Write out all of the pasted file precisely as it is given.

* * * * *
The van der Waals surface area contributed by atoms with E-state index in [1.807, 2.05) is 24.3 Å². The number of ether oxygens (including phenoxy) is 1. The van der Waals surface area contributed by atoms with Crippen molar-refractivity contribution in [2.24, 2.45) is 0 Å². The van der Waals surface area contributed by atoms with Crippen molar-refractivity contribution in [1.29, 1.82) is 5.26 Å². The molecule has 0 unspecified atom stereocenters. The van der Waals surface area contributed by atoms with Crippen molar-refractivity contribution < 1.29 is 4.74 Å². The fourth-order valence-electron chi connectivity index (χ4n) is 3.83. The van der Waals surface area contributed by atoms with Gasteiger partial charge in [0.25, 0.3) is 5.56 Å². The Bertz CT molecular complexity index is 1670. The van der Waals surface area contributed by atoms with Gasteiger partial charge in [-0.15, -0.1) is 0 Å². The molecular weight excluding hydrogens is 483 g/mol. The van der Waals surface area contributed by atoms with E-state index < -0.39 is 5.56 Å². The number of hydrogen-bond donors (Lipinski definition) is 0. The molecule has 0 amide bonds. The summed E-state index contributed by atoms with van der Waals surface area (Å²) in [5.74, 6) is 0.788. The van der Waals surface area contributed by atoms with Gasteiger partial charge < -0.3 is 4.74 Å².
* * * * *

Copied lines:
The van der Waals surface area contributed by atoms with E-state index in [1.807, 2.05) is 24.3 Å². The number of ether oxygens (including phenoxy) is 1. The van der Waals surface area contributed by atoms with Crippen molar-refractivity contribution in [2.24, 2.45) is 0 Å². The van der Waals surface area contributed by atoms with Crippen molar-refractivity contribution in [1.29, 1.82) is 5.26 Å². The molecule has 0 unspecified atom stereocenters. The van der Waals surface area contributed by atoms with Crippen molar-refractivity contribution < 1.29 is 4.74 Å². The fourth-order valence-electron chi connectivity index (χ4n) is 3.83. The van der Waals surface area contributed by atoms with Gasteiger partial charge in [0.25, 0.3) is 5.56 Å². The Bertz CT molecular complexity index is 1670. The van der Waals surface area contributed by atoms with Gasteiger partial charge in [-0.15, -0.1) is 0 Å². The molecular weight excluding hydrogens is 483 g/mol. The van der Waals surface area contributed by atoms with E-state index < -0.39 is 5.56 Å². The number of hydrogen-bond donors (Lipinski definition) is 0. The molecule has 0 amide bonds. The summed E-state index contributed by atoms with van der Waals surface area (Å²) in [5.74, 6) is 0.788. The van der Waals surface area contributed by atoms with Gasteiger partial charge < -0.3 is 4.74 Å².